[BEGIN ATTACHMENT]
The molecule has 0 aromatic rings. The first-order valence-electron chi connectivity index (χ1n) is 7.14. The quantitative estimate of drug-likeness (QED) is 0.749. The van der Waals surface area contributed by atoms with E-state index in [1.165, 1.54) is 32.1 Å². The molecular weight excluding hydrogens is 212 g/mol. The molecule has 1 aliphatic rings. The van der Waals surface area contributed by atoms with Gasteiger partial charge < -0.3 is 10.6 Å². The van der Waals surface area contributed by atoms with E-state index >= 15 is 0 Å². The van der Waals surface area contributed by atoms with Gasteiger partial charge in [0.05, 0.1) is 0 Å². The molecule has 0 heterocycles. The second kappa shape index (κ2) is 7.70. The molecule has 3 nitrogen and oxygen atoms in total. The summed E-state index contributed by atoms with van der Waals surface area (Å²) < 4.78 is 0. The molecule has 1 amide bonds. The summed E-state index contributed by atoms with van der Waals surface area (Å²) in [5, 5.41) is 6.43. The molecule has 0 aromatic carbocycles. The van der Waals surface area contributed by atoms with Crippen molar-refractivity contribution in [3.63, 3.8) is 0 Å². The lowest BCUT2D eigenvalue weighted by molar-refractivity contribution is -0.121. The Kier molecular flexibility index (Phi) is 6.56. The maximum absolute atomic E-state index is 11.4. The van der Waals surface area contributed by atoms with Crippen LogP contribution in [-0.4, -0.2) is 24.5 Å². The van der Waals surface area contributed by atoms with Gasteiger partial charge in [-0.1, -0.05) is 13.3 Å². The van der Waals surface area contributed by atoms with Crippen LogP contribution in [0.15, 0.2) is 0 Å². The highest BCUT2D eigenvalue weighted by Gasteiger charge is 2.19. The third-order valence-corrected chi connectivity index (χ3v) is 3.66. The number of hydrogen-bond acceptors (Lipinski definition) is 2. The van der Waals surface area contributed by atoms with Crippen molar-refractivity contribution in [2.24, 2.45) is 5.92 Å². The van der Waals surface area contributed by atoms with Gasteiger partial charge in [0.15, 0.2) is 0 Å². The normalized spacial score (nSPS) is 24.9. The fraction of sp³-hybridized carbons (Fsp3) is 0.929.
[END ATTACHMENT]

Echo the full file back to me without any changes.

The molecule has 0 aromatic rings. The first-order valence-electron chi connectivity index (χ1n) is 7.14. The quantitative estimate of drug-likeness (QED) is 0.749. The van der Waals surface area contributed by atoms with E-state index in [1.165, 1.54) is 32.1 Å². The molecular weight excluding hydrogens is 212 g/mol. The molecule has 1 aliphatic rings. The van der Waals surface area contributed by atoms with Gasteiger partial charge < -0.3 is 10.6 Å². The van der Waals surface area contributed by atoms with E-state index >= 15 is 0 Å². The van der Waals surface area contributed by atoms with Gasteiger partial charge in [0.05, 0.1) is 0 Å². The molecule has 0 heterocycles. The second kappa shape index (κ2) is 7.70. The molecule has 3 nitrogen and oxygen atoms in total. The summed E-state index contributed by atoms with van der Waals surface area (Å²) < 4.78 is 0. The molecule has 1 amide bonds. The summed E-state index contributed by atoms with van der Waals surface area (Å²) in [5, 5.41) is 6.43. The molecule has 0 aromatic carbocycles. The van der Waals surface area contributed by atoms with Crippen molar-refractivity contribution in [3.63, 3.8) is 0 Å². The lowest BCUT2D eigenvalue weighted by molar-refractivity contribution is -0.121. The Kier molecular flexibility index (Phi) is 6.56. The maximum absolute atomic E-state index is 11.4. The van der Waals surface area contributed by atoms with Crippen LogP contribution in [-0.4, -0.2) is 24.5 Å². The van der Waals surface area contributed by atoms with Gasteiger partial charge in [-0.1, -0.05) is 13.3 Å². The van der Waals surface area contributed by atoms with Crippen LogP contribution in [0.15, 0.2) is 0 Å². The highest BCUT2D eigenvalue weighted by Gasteiger charge is 2.19. The third-order valence-corrected chi connectivity index (χ3v) is 3.66. The number of hydrogen-bond acceptors (Lipinski definition) is 2. The van der Waals surface area contributed by atoms with Crippen molar-refractivity contribution in [2.24, 2.45) is 5.92 Å². The van der Waals surface area contributed by atoms with Gasteiger partial charge in [0.15, 0.2) is 0 Å². The normalized spacial score (nSPS) is 24.9. The fraction of sp³-hybridized carbons (Fsp3) is 0.929.